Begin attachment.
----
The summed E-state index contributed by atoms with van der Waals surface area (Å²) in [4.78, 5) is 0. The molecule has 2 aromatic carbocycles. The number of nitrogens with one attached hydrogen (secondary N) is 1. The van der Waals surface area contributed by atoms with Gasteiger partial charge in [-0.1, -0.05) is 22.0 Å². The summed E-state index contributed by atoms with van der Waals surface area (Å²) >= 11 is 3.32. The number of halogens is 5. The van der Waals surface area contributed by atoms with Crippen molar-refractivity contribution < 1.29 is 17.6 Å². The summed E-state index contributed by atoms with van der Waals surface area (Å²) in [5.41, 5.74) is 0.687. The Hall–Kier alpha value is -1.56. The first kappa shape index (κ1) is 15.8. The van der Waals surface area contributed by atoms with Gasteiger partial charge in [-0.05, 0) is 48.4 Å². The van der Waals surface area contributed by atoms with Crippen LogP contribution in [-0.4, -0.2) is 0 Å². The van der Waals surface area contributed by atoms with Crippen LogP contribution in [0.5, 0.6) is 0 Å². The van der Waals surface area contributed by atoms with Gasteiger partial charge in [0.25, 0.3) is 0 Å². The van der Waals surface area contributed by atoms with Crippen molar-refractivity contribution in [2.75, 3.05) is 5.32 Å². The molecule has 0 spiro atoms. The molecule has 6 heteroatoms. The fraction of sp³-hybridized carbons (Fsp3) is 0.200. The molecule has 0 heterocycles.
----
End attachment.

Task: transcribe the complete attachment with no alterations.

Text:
The summed E-state index contributed by atoms with van der Waals surface area (Å²) in [4.78, 5) is 0. The molecule has 2 aromatic carbocycles. The number of nitrogens with one attached hydrogen (secondary N) is 1. The van der Waals surface area contributed by atoms with Gasteiger partial charge in [-0.1, -0.05) is 22.0 Å². The summed E-state index contributed by atoms with van der Waals surface area (Å²) >= 11 is 3.32. The number of halogens is 5. The van der Waals surface area contributed by atoms with Crippen molar-refractivity contribution < 1.29 is 17.6 Å². The summed E-state index contributed by atoms with van der Waals surface area (Å²) in [5.41, 5.74) is 0.687. The Hall–Kier alpha value is -1.56. The first kappa shape index (κ1) is 15.8. The van der Waals surface area contributed by atoms with Gasteiger partial charge in [-0.05, 0) is 48.4 Å². The van der Waals surface area contributed by atoms with Crippen LogP contribution in [-0.4, -0.2) is 0 Å². The van der Waals surface area contributed by atoms with Crippen LogP contribution in [0.5, 0.6) is 0 Å². The van der Waals surface area contributed by atoms with Gasteiger partial charge in [0.25, 0.3) is 0 Å². The van der Waals surface area contributed by atoms with Crippen molar-refractivity contribution in [2.75, 3.05) is 5.32 Å². The molecule has 0 spiro atoms. The molecule has 6 heteroatoms. The fraction of sp³-hybridized carbons (Fsp3) is 0.200. The molecule has 0 heterocycles.